'BUTthat does not mean that the subjective satisfaction of the detaining authority is wholly issue from judicial reviewability. The Courts have by judicial decisions carved out an area,limited though it be, within which the validity of the subjective satisfaction can yet be subjected to judicial scrutiny. The basic postulate on which the courts have proceeded is that the subjective satisfaction being a condition precedent for the exercise of the power conferred on the executive, the court can always examine whether the requisite satisfaction is arrived at by the authority: if it is not, the condition precedent to the exercise of the power would not be fulfillled and the exercise of the power would be bad. There are several grounds evolved by judicial decisions for saying that no subjective satisfaction is arrived at by the authority as required under the statute. The simplest case is whether the authority has not applied its mind at all: in such a case the authority could not possibly be satisfied of regards the fact in respect of which it is required to be satisfied. Emperor v. Shibanath Banerji Air 1943 Sc 75 is a case in point.Then there may be a case where the power is exercised dishonestly or for an improper purpose: such a case would also negative the existance of satisfaction on the part of the authority. The existance of 'improper purpose', that is, a purpose not contemplated by the statute, has been recognised as an independent ground of control in saveral decided cases. The satisfaction, moreover, must be a satisfaction of the authority itself, and thereforee, if, in exercising the power, the authority has acted under the dictation of another body as the Commissioner of Police did in Commr. of Police v. Gordhandas Bhanji, : 1SCR135 and the officer of the Ministry of Labour and National Services did in Simms Motor Units Ltd. v. Minister of Labour and National Service, (1946) 2 All. Er 201 the exercise of the power would be bad and so also would the exercise of the power be vitiated where the authority has disabled itself from applying its mind to the facts of each individual case by self-created rules of policy or in any other manner. The satisfaction said to have been arrived at by the authority would also be bad where it is based on the application of a wrong test or the misconstruction of a statute. Where this happened, the satisfaction of the authority would not be in respect of the thing in regard to which it is required to be satisfied. Then again the satisfaction must be grounded 'on materials' which are of rationally probative value'. Machinder v. King. The grounds on which the satisfaction is based must be usch as a rational human being can consider connected with the fact in respect of which the satisfaction is to be reached. They must be relevant to the subject-matter of the inquiry and must not be extraneous to the scope and purpose of the statute. If the authority has taken into account it may even be with the best of intention, as a relevant factor something which it could not properly take into account in deciding whether or not to exercise the power or the manner or extent to which it should be exercised, the exercise of the power would be bad. Pratap Singh v. State of Punjab, : (1966)ILLJ458SC . If there are to be found in the statute expressly or by implication matters which the authority ought to have regard to, then, in exercising the power, the authority must have regard to those matters. The authority must call its attention to the matters which it is bound to consider.'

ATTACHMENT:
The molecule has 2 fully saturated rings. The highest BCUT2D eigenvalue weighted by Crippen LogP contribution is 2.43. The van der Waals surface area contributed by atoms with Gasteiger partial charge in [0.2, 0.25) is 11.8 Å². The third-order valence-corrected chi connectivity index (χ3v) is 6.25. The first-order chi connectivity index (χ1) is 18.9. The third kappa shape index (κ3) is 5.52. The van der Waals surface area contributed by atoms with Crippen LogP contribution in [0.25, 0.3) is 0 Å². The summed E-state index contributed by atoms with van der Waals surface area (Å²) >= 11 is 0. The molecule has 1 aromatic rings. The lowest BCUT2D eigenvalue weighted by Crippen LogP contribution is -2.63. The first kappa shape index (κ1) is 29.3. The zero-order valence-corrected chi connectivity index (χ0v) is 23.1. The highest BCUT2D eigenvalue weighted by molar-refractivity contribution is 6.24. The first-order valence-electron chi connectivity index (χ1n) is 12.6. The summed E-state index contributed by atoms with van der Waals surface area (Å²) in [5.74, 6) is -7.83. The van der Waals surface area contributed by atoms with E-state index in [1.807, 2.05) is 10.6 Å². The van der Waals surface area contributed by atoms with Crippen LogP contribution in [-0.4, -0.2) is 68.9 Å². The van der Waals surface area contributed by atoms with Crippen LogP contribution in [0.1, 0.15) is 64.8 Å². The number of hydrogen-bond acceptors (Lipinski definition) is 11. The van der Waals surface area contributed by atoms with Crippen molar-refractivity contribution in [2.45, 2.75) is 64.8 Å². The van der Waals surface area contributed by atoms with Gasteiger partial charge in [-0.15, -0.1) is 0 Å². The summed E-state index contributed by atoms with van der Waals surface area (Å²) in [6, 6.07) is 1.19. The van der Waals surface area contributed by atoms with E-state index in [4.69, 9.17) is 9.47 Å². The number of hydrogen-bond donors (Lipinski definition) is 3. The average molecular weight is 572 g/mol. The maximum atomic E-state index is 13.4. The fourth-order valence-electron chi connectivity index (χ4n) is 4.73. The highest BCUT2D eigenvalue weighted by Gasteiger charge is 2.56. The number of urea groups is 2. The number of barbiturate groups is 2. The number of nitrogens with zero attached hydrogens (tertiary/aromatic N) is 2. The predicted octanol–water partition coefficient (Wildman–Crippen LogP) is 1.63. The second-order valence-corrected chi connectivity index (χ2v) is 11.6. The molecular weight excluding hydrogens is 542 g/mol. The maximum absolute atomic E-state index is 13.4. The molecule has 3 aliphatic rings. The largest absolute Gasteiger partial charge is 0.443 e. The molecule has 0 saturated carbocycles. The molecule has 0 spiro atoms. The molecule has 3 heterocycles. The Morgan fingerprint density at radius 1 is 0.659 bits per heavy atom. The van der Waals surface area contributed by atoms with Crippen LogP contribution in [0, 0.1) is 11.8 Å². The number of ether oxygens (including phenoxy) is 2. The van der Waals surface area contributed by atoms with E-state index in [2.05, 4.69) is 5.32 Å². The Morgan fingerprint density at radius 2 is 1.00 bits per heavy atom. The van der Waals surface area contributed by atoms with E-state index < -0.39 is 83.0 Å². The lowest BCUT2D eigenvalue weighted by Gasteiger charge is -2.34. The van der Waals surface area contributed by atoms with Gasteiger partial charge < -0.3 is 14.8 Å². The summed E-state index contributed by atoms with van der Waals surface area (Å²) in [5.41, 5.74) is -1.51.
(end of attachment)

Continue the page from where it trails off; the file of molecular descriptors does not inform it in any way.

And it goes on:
The High Court, however, cannot go into the adequacy of the material. In 'State of Gujarat v. Adam Kasam Bhava', : 1981CriLJ1686 , it was held: